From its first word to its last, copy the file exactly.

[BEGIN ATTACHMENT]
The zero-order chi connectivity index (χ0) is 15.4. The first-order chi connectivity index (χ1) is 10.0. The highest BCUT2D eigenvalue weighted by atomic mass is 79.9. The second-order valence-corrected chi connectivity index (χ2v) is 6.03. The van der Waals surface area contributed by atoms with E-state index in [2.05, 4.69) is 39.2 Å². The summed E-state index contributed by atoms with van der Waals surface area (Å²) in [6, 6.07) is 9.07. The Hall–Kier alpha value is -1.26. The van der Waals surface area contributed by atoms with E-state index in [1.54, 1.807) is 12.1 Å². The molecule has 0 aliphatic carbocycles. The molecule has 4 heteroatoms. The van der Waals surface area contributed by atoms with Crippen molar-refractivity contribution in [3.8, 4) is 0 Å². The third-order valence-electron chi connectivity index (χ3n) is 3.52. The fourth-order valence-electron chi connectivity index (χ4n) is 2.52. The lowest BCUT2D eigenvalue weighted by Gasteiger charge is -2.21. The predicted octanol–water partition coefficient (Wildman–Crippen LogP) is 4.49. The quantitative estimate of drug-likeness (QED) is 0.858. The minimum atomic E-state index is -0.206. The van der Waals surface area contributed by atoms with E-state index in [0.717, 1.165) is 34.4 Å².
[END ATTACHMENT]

The zero-order chi connectivity index (χ0) is 15.4. The first-order chi connectivity index (χ1) is 10.0. The highest BCUT2D eigenvalue weighted by atomic mass is 79.9. The second-order valence-corrected chi connectivity index (χ2v) is 6.03. The van der Waals surface area contributed by atoms with E-state index in [2.05, 4.69) is 39.2 Å². The summed E-state index contributed by atoms with van der Waals surface area (Å²) in [6, 6.07) is 9.07. The Hall–Kier alpha value is -1.26. The van der Waals surface area contributed by atoms with E-state index in [1.54, 1.807) is 12.1 Å². The molecule has 0 aliphatic carbocycles. The molecule has 4 heteroatoms. The van der Waals surface area contributed by atoms with Crippen molar-refractivity contribution in [3.8, 4) is 0 Å². The third-order valence-electron chi connectivity index (χ3n) is 3.52. The fourth-order valence-electron chi connectivity index (χ4n) is 2.52. The lowest BCUT2D eigenvalue weighted by Gasteiger charge is -2.21. The predicted octanol–water partition coefficient (Wildman–Crippen LogP) is 4.49. The quantitative estimate of drug-likeness (QED) is 0.858. The minimum atomic E-state index is -0.206. The van der Waals surface area contributed by atoms with E-state index in [0.717, 1.165) is 34.4 Å².